Now numbering just over 200 individuals in the wild, the critically endangered California condor remains a conservation success story after having been saved from the brink of extinction in 1985 when just nine birds remained. This past Tuesday, two examples of the largest bird species in North America were released back into the Northern California redwoods — a first in 130 years.
It wasn’t too long ago that the very fate of the California condor was in the hands of just a few mating pairs that were pulled from the wild back in the late 1980s. Over the following decades, those birds (and their offspring) have been able to bring back the rare bird species to 504 animals. As conservation and captive breeding efforts of California condor continue, more of the animals are returning to historic areas they once occupied before a deadly mix of poaching, human-caused deforestation, and the use of lead ammunition and DDT — the first of the modern synthetic insecticides that would later be found to cause fertility issues in bird species — took them away.
Today, two Oregon Zoo-hatched condors are set to be released in Redwood National Park as part of the Yurok Tribe’s effort to restore the species to Northern California. The release is being live-streamed right now on https://t.co/46fRmC4xjp pic.twitter.com/wjF72gIHE9— Oregon Zoo (@OregonZoo) May 3, 2022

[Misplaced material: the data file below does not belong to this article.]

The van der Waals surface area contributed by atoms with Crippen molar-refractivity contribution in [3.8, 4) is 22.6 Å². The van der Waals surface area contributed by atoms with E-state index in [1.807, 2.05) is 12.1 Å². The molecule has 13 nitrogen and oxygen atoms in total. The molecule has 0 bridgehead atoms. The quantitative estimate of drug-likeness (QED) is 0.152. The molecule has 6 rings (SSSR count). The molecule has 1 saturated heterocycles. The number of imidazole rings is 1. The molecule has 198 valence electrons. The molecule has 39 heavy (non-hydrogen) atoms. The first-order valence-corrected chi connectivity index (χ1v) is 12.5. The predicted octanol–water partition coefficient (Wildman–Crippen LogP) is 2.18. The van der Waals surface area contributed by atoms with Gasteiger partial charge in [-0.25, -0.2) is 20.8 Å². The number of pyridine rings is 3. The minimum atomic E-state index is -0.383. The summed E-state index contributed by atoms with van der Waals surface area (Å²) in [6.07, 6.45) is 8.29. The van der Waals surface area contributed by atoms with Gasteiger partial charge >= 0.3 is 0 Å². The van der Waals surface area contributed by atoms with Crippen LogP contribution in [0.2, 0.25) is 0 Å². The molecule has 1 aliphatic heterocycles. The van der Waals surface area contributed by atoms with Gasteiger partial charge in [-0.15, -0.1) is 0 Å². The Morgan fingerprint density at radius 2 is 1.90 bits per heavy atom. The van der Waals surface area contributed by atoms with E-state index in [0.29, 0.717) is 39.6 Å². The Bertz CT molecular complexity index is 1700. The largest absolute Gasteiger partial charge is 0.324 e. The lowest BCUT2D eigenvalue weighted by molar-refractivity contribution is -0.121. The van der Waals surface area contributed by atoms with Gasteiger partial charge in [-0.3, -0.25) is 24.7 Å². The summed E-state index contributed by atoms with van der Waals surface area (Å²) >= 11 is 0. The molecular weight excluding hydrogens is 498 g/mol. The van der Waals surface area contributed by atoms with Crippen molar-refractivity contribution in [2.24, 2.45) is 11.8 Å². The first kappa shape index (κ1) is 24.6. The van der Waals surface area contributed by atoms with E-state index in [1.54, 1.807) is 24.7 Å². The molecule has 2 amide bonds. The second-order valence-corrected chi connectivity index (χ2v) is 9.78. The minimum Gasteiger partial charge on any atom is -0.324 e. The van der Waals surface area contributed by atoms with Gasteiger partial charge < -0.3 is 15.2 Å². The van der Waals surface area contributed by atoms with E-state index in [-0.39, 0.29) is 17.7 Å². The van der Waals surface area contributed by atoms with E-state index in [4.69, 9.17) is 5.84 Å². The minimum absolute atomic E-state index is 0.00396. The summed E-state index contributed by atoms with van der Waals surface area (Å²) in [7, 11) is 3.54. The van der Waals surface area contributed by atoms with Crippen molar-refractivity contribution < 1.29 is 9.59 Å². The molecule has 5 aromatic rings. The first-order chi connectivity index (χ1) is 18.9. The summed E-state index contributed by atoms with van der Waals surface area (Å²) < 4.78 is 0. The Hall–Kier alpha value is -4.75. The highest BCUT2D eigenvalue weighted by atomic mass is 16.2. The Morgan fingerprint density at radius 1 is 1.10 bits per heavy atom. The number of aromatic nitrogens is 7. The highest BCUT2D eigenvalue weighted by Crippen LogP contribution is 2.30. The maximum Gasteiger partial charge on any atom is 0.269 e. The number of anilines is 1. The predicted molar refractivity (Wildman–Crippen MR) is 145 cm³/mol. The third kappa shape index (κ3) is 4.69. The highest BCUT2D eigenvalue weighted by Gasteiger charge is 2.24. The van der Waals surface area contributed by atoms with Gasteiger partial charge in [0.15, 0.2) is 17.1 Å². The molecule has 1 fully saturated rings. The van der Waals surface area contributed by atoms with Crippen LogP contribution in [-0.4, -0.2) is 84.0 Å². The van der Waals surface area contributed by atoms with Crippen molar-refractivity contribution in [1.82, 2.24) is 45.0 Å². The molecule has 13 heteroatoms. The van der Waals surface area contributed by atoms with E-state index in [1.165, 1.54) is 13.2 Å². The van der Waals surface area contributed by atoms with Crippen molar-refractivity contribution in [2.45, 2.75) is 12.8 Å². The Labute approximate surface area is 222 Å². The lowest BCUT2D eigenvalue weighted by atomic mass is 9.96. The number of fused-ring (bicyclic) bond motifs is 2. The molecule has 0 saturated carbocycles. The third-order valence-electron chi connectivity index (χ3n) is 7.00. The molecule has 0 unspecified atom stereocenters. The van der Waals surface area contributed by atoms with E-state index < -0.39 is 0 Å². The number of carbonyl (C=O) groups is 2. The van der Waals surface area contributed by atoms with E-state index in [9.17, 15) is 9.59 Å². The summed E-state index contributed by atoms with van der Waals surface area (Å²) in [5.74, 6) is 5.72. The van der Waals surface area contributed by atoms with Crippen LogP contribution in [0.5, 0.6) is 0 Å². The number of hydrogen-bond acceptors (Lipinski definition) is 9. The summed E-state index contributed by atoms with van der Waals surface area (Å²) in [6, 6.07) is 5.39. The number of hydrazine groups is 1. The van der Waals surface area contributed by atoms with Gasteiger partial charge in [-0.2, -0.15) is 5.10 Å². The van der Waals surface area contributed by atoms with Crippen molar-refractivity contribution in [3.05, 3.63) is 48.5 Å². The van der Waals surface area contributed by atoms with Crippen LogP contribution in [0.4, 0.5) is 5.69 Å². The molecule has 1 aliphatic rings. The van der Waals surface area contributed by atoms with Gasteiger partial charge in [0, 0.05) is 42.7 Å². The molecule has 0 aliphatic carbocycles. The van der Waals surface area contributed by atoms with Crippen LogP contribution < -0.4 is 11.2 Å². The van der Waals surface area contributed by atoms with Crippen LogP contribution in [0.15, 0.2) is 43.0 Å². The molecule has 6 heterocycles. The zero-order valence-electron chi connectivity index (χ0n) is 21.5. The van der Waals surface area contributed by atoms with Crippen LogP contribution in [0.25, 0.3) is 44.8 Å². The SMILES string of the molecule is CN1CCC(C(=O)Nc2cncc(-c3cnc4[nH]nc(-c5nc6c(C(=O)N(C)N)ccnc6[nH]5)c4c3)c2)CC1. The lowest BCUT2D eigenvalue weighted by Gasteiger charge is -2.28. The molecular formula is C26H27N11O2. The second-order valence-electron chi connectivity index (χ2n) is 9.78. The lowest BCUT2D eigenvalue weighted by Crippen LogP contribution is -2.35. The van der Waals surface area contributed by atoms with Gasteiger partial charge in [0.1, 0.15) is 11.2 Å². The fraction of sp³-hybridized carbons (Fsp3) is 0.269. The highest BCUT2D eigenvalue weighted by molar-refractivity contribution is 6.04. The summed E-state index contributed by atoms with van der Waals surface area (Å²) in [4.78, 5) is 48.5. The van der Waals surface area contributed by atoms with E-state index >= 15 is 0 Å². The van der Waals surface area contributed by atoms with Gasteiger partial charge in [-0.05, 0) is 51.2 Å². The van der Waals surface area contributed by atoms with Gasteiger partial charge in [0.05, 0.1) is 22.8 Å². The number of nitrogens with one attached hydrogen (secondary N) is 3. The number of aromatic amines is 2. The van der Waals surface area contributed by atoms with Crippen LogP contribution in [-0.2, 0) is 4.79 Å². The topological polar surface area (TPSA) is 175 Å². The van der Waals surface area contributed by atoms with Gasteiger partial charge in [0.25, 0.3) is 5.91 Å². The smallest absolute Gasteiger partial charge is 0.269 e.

Case in point: The Yurok Tribe, in tandem with Redwood National and State Parks, reintroduced two of these birds to the Northern California redwoods last week as a result of a 15-year reintroduction project.
"For countless generations, the Yurok people have upheld a sacred responsibility to maintain balance in the natural world,” said Joseph L. James, chairman of the Yurok Tribe, said in a statement published by CNN. To keep the birds — which were hatched at the Oregon Zoo — safe and away from poachers, their exact reintroduction location is being kept secret. “Condor reintroduction is a real-life manifestation of our cultural commitment to restore and protect the planet for future generations.”
California condors have been out of Northern California's redwoods since 1892, according to a statement from the Yurok Tribe. According to the International Union of Conservation of Nature (IUCN), only around 200 adult California condors are left in the wild. The other 304 individuals that make up the current total population count are held inside various zoological institutions around the world. Of the wild animals, only 93 have produced offspring.
But, should the reintroduction of this pair prove successful, the Yurok Tribe is expected to release another two California condors in the area within the next year or two.
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Photo: Getty Images/pjsells